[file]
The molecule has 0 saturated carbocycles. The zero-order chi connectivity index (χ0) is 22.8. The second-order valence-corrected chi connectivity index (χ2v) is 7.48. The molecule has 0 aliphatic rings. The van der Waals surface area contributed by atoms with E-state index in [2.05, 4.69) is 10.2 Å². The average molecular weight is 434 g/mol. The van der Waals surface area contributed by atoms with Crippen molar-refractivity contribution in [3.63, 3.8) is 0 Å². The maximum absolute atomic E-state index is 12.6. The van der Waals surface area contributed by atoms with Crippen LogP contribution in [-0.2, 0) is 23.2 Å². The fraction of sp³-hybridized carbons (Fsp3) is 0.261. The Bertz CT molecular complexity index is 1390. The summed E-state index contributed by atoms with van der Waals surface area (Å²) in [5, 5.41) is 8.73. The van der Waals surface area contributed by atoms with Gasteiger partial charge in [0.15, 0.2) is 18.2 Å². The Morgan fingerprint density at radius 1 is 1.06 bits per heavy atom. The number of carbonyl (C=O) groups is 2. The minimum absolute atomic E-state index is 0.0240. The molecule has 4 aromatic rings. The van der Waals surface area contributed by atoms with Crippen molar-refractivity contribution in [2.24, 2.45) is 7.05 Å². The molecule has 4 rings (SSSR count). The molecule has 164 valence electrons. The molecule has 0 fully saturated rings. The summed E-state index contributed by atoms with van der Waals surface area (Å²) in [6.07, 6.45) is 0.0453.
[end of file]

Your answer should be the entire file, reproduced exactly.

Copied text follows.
The molecule has 0 saturated carbocycles. The zero-order chi connectivity index (χ0) is 22.8. The second-order valence-corrected chi connectivity index (χ2v) is 7.48. The molecule has 0 aliphatic rings. The van der Waals surface area contributed by atoms with E-state index in [2.05, 4.69) is 10.2 Å². The average molecular weight is 434 g/mol. The van der Waals surface area contributed by atoms with Crippen molar-refractivity contribution in [3.63, 3.8) is 0 Å². The maximum absolute atomic E-state index is 12.6. The van der Waals surface area contributed by atoms with Crippen LogP contribution in [-0.2, 0) is 23.2 Å². The fraction of sp³-hybridized carbons (Fsp3) is 0.261. The Bertz CT molecular complexity index is 1390. The summed E-state index contributed by atoms with van der Waals surface area (Å²) in [5, 5.41) is 8.73. The van der Waals surface area contributed by atoms with Gasteiger partial charge in [0.15, 0.2) is 18.2 Å². The Morgan fingerprint density at radius 1 is 1.06 bits per heavy atom. The number of carbonyl (C=O) groups is 2. The minimum absolute atomic E-state index is 0.0240. The molecule has 4 aromatic rings. The van der Waals surface area contributed by atoms with Crippen molar-refractivity contribution in [2.24, 2.45) is 7.05 Å². The molecule has 4 rings (SSSR count). The molecule has 164 valence electrons. The molecule has 0 fully saturated rings. The summed E-state index contributed by atoms with van der Waals surface area (Å²) in [6.07, 6.45) is 0.0453.